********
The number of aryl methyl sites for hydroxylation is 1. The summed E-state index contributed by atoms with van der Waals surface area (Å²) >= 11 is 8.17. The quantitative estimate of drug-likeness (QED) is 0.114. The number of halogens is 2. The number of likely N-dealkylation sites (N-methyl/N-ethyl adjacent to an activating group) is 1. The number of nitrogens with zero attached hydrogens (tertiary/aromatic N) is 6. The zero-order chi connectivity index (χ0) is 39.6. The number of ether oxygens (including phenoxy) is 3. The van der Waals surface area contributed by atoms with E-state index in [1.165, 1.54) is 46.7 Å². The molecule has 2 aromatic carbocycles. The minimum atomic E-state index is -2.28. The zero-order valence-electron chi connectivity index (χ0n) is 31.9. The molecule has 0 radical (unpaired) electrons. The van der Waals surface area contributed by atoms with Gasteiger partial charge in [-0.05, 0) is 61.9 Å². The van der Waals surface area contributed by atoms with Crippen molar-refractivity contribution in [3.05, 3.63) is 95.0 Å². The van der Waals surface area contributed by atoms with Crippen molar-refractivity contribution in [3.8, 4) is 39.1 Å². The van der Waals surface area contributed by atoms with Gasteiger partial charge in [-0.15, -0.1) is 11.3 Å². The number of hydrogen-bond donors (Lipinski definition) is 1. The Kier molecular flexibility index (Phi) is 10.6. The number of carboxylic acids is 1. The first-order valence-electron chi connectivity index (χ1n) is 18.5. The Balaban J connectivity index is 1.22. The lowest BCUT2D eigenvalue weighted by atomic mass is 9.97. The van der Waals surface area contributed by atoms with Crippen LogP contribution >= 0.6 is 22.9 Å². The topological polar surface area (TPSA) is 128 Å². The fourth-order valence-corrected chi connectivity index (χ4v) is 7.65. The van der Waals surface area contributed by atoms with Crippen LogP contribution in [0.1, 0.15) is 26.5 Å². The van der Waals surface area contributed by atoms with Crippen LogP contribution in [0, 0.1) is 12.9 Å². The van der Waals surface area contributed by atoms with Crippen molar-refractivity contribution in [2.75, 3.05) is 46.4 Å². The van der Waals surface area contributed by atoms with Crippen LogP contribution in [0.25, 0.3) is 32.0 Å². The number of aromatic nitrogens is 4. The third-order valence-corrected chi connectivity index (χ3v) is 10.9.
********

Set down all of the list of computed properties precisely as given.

The number of aryl methyl sites for hydroxylation is 1. The summed E-state index contributed by atoms with van der Waals surface area (Å²) >= 11 is 8.17. The quantitative estimate of drug-likeness (QED) is 0.114. The number of halogens is 2. The number of likely N-dealkylation sites (N-methyl/N-ethyl adjacent to an activating group) is 1. The number of nitrogens with zero attached hydrogens (tertiary/aromatic N) is 6. The zero-order chi connectivity index (χ0) is 39.6. The number of ether oxygens (including phenoxy) is 3. The van der Waals surface area contributed by atoms with E-state index in [1.165, 1.54) is 46.7 Å². The molecule has 2 aromatic carbocycles. The minimum atomic E-state index is -2.28. The zero-order valence-electron chi connectivity index (χ0n) is 31.9. The molecule has 0 radical (unpaired) electrons. The van der Waals surface area contributed by atoms with Gasteiger partial charge in [-0.05, 0) is 61.9 Å². The van der Waals surface area contributed by atoms with Crippen molar-refractivity contribution in [3.05, 3.63) is 95.0 Å². The van der Waals surface area contributed by atoms with Crippen molar-refractivity contribution in [3.8, 4) is 39.1 Å². The van der Waals surface area contributed by atoms with Gasteiger partial charge in [-0.15, -0.1) is 11.3 Å². The number of hydrogen-bond donors (Lipinski definition) is 1. The Kier molecular flexibility index (Phi) is 10.6. The number of carboxylic acids is 1. The first-order valence-electron chi connectivity index (χ1n) is 18.5. The Balaban J connectivity index is 1.22. The lowest BCUT2D eigenvalue weighted by atomic mass is 9.97. The van der Waals surface area contributed by atoms with Crippen LogP contribution >= 0.6 is 22.9 Å². The topological polar surface area (TPSA) is 128 Å². The fourth-order valence-corrected chi connectivity index (χ4v) is 7.65. The van der Waals surface area contributed by atoms with Crippen LogP contribution in [0.1, 0.15) is 26.5 Å². The van der Waals surface area contributed by atoms with Crippen LogP contribution in [0, 0.1) is 12.9 Å². The van der Waals surface area contributed by atoms with Crippen molar-refractivity contribution in [2.75, 3.05) is 46.4 Å². The van der Waals surface area contributed by atoms with Crippen LogP contribution in [0.25, 0.3) is 32.0 Å². The number of aromatic nitrogens is 4. The third-order valence-corrected chi connectivity index (χ3v) is 10.9.